Ultimately, as we fulfill our God-given task to study more and more of the world that was given to us, we have questions. We face the limits of our finitude. We are not God. And we can’t explain everything. We learn something, and it opens another Pandora’s box. We have to go revisit what we thought was true, we have to go rethink everything. The Copernican Revolution wouldn’t be a revolution if it didn’t require to shift wrong thinking into right thinking. We are humans. When we admit we can be wrong, we are walking towards humility. When we act as god, pride gets the upper hand. Hurt is left in the trail. We hurt those we love.
Epistemology – Is it Possible? Or Is It Just Hot Air?
We keep talking about God in 2018. Whether you oppose Him and spend your time making arguments for His nonexistence, or whether you proclaim with your mouth and actions that you ignore such a stupid idea, or whether you bow down and worship Him, or whether you say it’s all a Big Elephant and that you are perfectly happy worshiping the trunk while I worship a leg, we keep finding ourselves by our nature still talking about God. Natural revelation necessitates that we realize that we are not all that there is here. We are creative beings, not creator beings. That is, we cannot make something come out of nothing (ex nihilo). We are always taking something that already exists and we make it something else.
And that’s where epistemology becomes a fascinating point. Can we know anything? Can we know everything? We most definitely can not know everything. We can, however, know.
What is the Bible but a finite revelation of the Infinite God for finite creatures. It is a spectacular text that has the writing of the Creator all over it, and if that’s something we would want to discuss, there are just some fascinating things we could talk about (like Reading the Bible in 3D for example). The point for now is this–both Christianity and science are founded upon the fact of knowability. We can know. We must start there. We don’t have an Ultra HD 4K movie in the pages of the Bible about the Infinite God. There are gaps. The only starting point of the first post was to get us started in seeing that this is not something that is exclusively a “religious issue of the Christians,” but that all humans have this tension in epistemology. We can know, but we can’t know everything. And thus, every argument is eventually a circular argument (and I would say even to the disagreement of many readers, that every argument takes us to God). God is the reason for the circularity. “For from him and through him and to him are all things. To him be glory forever. Amen” (Rom 11:36).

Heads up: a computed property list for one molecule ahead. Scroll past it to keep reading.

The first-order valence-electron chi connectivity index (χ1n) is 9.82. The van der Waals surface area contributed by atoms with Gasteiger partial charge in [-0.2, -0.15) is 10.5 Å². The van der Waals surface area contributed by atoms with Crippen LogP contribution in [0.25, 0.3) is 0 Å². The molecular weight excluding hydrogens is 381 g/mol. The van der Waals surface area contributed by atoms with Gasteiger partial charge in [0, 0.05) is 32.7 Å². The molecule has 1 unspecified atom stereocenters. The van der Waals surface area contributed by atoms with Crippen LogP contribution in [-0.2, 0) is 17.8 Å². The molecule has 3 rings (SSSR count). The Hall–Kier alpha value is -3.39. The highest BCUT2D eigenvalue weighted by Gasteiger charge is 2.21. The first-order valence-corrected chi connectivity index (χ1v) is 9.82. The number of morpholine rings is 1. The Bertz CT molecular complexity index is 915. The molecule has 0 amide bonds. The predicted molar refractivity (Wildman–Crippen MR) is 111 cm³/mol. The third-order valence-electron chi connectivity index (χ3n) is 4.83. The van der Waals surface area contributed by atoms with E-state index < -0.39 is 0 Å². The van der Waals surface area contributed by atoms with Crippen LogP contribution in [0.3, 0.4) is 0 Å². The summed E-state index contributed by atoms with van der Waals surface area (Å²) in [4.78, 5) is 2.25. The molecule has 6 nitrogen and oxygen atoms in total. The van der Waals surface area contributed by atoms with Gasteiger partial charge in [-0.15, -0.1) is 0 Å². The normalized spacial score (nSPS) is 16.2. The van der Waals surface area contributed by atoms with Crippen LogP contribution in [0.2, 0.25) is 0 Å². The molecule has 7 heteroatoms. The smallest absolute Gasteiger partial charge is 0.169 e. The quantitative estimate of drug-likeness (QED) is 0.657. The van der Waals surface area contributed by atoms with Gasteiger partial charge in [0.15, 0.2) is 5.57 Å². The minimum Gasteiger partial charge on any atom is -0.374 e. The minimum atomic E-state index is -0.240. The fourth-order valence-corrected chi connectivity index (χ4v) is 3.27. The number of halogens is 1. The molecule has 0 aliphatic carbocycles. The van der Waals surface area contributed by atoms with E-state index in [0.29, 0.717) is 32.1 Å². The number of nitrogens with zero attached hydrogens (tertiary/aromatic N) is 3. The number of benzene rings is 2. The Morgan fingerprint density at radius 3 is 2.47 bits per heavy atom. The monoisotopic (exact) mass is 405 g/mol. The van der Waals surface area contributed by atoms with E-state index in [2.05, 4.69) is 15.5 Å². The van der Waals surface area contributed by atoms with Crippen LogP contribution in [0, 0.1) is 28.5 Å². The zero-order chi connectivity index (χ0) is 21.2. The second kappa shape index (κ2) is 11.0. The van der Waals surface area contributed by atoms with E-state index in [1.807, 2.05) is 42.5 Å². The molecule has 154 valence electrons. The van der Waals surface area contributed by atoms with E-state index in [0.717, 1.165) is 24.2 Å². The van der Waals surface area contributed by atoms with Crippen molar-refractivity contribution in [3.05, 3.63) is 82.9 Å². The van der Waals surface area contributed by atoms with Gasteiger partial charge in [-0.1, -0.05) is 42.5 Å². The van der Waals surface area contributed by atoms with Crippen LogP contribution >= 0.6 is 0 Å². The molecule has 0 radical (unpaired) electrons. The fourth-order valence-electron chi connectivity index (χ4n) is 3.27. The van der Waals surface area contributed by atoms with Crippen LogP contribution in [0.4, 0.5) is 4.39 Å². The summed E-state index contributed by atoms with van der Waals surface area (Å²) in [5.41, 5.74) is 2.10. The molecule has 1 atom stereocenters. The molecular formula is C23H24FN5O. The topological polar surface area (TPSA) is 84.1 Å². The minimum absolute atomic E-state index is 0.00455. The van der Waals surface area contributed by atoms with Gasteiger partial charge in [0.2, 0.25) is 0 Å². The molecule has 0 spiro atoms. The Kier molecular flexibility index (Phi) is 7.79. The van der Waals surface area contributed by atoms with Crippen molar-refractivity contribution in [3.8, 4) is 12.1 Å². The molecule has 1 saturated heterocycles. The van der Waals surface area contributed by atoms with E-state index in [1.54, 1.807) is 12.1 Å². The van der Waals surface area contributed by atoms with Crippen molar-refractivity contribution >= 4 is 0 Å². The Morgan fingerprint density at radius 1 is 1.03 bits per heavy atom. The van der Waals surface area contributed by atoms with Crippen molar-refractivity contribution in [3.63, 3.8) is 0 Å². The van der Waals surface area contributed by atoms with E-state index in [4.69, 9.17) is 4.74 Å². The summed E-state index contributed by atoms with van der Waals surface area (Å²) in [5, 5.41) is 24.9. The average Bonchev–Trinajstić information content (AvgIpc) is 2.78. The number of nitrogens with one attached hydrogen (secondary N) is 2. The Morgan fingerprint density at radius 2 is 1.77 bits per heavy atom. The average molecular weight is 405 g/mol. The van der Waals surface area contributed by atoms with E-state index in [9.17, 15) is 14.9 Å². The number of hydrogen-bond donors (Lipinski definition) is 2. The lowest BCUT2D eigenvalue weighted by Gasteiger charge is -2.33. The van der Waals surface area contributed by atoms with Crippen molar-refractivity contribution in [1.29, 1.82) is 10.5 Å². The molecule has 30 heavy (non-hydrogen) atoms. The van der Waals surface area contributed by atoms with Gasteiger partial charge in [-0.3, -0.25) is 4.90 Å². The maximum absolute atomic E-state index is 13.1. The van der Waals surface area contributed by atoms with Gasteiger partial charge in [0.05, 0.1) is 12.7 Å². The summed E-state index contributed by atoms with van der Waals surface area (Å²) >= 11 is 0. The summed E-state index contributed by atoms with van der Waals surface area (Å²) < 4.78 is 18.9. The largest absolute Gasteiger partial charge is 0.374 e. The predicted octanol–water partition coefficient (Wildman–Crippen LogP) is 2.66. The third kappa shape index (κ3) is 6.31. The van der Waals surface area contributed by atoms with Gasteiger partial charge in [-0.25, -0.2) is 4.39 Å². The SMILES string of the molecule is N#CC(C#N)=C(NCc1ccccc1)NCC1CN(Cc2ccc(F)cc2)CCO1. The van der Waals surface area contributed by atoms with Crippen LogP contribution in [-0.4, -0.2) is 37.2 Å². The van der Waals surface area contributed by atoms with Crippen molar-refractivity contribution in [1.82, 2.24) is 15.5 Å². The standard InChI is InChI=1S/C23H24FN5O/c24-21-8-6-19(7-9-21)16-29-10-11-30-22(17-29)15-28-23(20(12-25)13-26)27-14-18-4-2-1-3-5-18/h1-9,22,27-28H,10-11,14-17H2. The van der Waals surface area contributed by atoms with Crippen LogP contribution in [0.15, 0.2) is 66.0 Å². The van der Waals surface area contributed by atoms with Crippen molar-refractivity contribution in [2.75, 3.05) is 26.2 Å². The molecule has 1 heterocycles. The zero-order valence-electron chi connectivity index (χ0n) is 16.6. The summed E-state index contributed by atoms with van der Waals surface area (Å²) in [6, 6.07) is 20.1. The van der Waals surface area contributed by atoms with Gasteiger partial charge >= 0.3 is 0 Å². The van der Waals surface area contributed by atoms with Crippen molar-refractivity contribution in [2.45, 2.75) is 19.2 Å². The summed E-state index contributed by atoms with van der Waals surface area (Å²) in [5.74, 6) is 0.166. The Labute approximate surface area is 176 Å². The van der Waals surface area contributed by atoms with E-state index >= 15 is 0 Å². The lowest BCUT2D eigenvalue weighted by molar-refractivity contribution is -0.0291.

What Do I Do With the Gap?
That’s a great question. We must deal with the gap somehow. And that’s what we have mislabeled as religion and have called as the opium of the infirm fueling the sense of superiority. It’s not that some less sophisticated, or less evolved, creatures need to feel better and make up stuff. We all deal with the gap. We are all religious. Deeply religious.
A friend, wiser than I, has said (edited for brevity):
At the end of the day, you can walk away unpersuaded. You can walk away certainly persuaded that Christianity is nonsense. That’s a great place to start. But how we fill the gap has massive impacts to how you live your life. We see this in our daily life now. People fill the gap with empty promises from a compulsive liar who tapes his ties. People fill the gap with the promise of freedom from gurus that will happily collect our cash but will not deliver the relief, peace, and comfort that our anxious, fearful hearts long for.
I’m profoundly thankful for this request to examine my presuppositions. I hope it helps us advance the dialog. Yes, we can know God. It may seem like a book full of nonsense at first, and especially since the efforts of many are keeping hungry souls from it. No, we cannot know everything. Yes, we can know. Our hearts cry out for truth. We see it every day–the lies we’ve been fed that there is no truth keep going down the drain. They told us that morality was relative. Well, Donald has had a way to show us that when things get really bad, there is no relativism in morality. They told us that we are fundamentally good and that we excel at all what we do, and we turn around and find that our heroes are no better than us–rampant sexual depravity and oppression of the weak. I also “don’t presuppose,” like my friend, “to have an answer to anything that I don’t know.”
And because of that, he is in not far from the path to the humility shown in Philippians 2.
I fail to see the challenge in his comment. There is no challenge. An apology for painting with broad strokes, yes. But no challenge.
Thank you for your grace.